Towed Airborne Lift of Naval Systems (TALONS)

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  1. Falcon

    Falcon Lieutenant Colonel Staff Member Social Media Team

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    TOWED AIRBORNE LIFT OF NAVAL SYSTEMS (TALONS)

    APPLYING SIMPLE AND COST EFFECTIVE TECHNOLOGY FOR CAPABILITY ENHANCEMENT​


    Mr Arjun Subramanian P Associate Fellow, CAPS


    The US DARPA has successfully tested a new technique to extend the range of ISR and communication sensors on board US Navy vessels. The new concept is known as Towed Airborne Lift of Naval Systems (TALONS) where ISR and communication equipment is towed behind a vessel using a fully automated parafoil system attached to the vessel’s mast. The altitude of the TALONS could be varied between 500 and 1500 feet and could carry a payload of 150 pounds (68 kg).1 This is a perfect example of a highly innovative application of simple and existing technology to enhance high end platforms capability several fold. In addition, this technique is highly cost effective. TALONS could increase the range of a naval vessel’s communication systems which will pay rich dividends for naval operations in terms of enhancing situational awareness and improve early warning of incoming threats.

    The system can be hand deployed from large naval vessels and small boats and is also tuned for automatic launch and recovery and autopilot during operation.2 The system will be highly efficient for naval task forces and enable long range communication overcoming the line- of sight problem to a good extent. At present, US Carrier Battle Groups (CBGs) use maritime patrol aircraft and helicopters for long range maritime ISR operations. The deployment of TALONS would permit extending the operational reach of these platforms. The surface combatants of a naval task force too can operate at longer distance and exchange ISR data enabling better early warning of approaching low flying hostile threats like aircrafts and low RCS targets like cruise missiles.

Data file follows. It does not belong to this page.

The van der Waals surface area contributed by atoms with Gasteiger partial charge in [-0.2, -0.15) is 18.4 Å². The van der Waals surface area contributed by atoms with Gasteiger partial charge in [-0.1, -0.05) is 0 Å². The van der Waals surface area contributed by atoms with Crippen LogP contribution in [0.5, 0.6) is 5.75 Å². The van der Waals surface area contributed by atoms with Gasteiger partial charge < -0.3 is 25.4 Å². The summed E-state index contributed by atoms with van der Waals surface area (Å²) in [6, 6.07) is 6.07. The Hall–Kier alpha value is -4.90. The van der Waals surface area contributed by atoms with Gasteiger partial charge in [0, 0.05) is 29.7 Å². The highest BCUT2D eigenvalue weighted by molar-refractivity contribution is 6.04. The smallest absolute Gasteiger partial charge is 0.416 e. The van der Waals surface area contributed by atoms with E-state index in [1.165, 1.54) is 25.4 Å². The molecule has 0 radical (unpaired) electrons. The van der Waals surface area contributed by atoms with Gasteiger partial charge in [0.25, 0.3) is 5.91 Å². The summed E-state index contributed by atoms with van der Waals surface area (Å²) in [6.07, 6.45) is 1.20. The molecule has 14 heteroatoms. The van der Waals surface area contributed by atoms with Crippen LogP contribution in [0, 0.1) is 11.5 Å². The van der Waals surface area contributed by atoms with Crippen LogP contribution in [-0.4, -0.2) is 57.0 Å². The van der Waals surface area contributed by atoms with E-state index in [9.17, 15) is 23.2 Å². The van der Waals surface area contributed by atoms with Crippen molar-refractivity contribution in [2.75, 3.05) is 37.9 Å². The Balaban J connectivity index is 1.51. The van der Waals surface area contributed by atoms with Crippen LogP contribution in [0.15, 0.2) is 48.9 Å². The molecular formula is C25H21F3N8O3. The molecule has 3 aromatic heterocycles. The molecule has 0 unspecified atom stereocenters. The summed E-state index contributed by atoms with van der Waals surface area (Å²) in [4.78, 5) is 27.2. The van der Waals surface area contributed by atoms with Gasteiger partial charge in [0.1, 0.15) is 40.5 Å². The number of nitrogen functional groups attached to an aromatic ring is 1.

At present, low RCS supersonic anti-ship cruise missile is a greater threat for US CBGs. The Chinese and Iranians are employing anti-access and area denial strategy in which anti-ship cruise missiles form an important component. Chinese ASCMs, which are being exported to Iran as well, are based on Russian cruise missile technology. Some of these ASCMs, particularly those based on the SS-N-27 variants, switch to supersonic speeds (with the help of a rocket motor) as they approach the terminal phase. Combined with this they could also perform terminal manoeuvres to defeat defences.3 As a result, the early warning distance is highly restricted to as low as 20 km from the first line of defence, which puts severe limitation on the reaction time for the defence systems. TALONS carrying ISR and communication sensors could extend the range of detection and share the target data with other surface combatants operating at longer distance providing more reaction time which effects better defence against these types of threats.

    The TALONS might also be useful in keeping the intra- CBG/fleet communication

    Finance wise also it would be extremely cost effective; hence the Navy doesn’t have to wait for the ministries to deliberate and sanction it. The navy can itself straight away sanction the project and could also develop it ‘in-house’. Doing so would pay rich dividends for navy’s operational capability. The important lesson for the Indian armed force is that, it is possible to apply simple technology concepts to greatly multiply own forces capability. Setting up a team within each service to dwell on such innovative and low cost concept development would bring great benefits in multiplying existing capability.

    http://capsindia.org/files/documents/CAPS_Infocus_AS_18.pdf




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